Illinois leaders call on U.S. Postal Service to improve protections for postal workers

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By ELIZABETH DONALD
Illinois Correspondent

Illinois representatives are calling on the leaders of the U.S. Postal Service (USPS) to step up protections for the union postal workers increasingly subject to violence.

U.S. Sens. Dick Durbin and Tammy Duckworth and U.S. Reps. Mike Quigley, Sean Casten and Jan Schakowsky all co-signed an open letter on Oct. 20 asking the USPS board of governors to take “the necessary steps to ensure postal workers across the nation can carry out their jobs in peace.” This comes after a similar letter to Postmaster General Louis DeJoy was ignored, according to the legislators.

Reports of mail carrier robberies have tripled from 80 in 2018 to more than 260 in 2021, according to the letter.

ACTION REQUESTS IGNORED
The legislators had previously sent a letter to DeJoy in July, and in response, the Postal Inspection Service created a special task force to address crimes against postal workers. However, the letter indicates postal workers in Illinois continue to suffer attacks.

This has repercussions beyond the mail delivery itself, according to the legislators. The stolen checks leave retirees and others bereft of their payments while the banks process the thefts, they said.

“We have been here before,” they wrote. When similar attacks occurred in 2011, the Postal Service launched a significant effort to help letter carriers stay safe with alerts and information – alerts that were recently discontinued by the Postal Service, according to the letter.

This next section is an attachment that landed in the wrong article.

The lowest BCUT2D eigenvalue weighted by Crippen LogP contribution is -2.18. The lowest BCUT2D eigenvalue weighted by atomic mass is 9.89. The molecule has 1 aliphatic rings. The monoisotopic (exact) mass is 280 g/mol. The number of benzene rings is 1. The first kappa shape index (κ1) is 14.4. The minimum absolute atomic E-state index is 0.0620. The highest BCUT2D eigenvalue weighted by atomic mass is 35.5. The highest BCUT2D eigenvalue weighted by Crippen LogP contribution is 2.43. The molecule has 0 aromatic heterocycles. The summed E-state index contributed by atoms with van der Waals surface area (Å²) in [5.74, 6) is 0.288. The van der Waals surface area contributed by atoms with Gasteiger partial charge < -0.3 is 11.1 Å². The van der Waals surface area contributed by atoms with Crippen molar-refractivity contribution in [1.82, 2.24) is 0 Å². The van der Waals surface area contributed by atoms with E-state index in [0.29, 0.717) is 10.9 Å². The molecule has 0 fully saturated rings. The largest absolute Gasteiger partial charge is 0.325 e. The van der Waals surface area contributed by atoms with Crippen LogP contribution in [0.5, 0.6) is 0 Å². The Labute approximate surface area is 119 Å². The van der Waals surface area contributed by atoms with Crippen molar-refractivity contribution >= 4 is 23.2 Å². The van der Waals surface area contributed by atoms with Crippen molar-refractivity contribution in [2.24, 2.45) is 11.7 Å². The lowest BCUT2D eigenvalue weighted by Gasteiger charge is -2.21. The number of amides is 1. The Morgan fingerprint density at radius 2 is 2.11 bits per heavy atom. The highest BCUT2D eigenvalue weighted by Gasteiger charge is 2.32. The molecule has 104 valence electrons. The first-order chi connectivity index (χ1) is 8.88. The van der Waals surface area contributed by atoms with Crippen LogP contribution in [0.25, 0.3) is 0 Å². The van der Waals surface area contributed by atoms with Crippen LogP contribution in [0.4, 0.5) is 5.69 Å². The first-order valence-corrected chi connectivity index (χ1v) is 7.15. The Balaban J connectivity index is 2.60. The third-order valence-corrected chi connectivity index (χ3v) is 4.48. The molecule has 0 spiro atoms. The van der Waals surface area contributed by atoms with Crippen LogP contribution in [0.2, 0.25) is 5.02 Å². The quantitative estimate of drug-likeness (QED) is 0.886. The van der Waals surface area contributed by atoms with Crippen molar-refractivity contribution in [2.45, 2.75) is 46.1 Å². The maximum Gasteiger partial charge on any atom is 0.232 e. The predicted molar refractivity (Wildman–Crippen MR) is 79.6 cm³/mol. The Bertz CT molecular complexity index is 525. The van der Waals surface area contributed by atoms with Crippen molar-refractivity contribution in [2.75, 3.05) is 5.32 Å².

“Our offices have repeatedly heard from Labor groups that the absence of these alerts is causing serious distress among letter carriers, many of whom have had to start their routes later in the day, forcing them to be out late at night to complete their rounds,” the letter read. “Crimes against letter carriers continue to grow while Postal Service management continues to ignore the safety concerns of its workforce and labor groups.”

RECENT INCIDENTS
Several incidents have been reported in recent months:

  • In August, a Chicago man was charged with carjacking a postal carrier and attempting to sexually assault her.
  • In September, an Evanston man allegedly robbed and assaulted a mail carrier one day after two offenders robbed another mail carrier.
  • Just a few weeks ago, a mail carrier was robbed at gunpoint in Bucktown and a day later one in Oak Park.

“Letter carriers are a vital part of every neighborhood, seven days a week,” said Frederic Rolando, president of the National Association of Letter Carriers. “Their safety is a top priority of the NALC. We will continue to work with Postal Service representatives and the Postal Inspection Service to take any and all steps necessary to prevent crimes from being committed against letter carriers and to ensure their safety.”

In many cases, the robbers are targeting the carriers for their master keys to allow them access to cluster mailboxes, Chicago Police told ABC News.

30 INCIDENTS IN AUGUST
The National Association of Mail Carriers (NAMC) reported that there had been approximately 30 incidents in August alone. “We’re concerned because something needs to be done,” Mack Julion with NAMC told CBS.

The website for Chicago’s Branch 11 of the National Association of Letter Carriers has a running ticker of “street alerts” that show at least 17 incidents in recent weeks, including robberies and sexual assaults.   

The legislators addressed the letter to the board of governors of the U.S. Postal Service, and calls on them to “restore confidence in the leadership of the Postal Service” and address safety concerns.

This comes shortly after DeJoy told Government Executive Magazine in mid-October that he wants to restructure how postal workers operate, in which letter carriers no longer go to the local post office to pick up mail for their route, and instead travel farther distances from a consolidated location.


 

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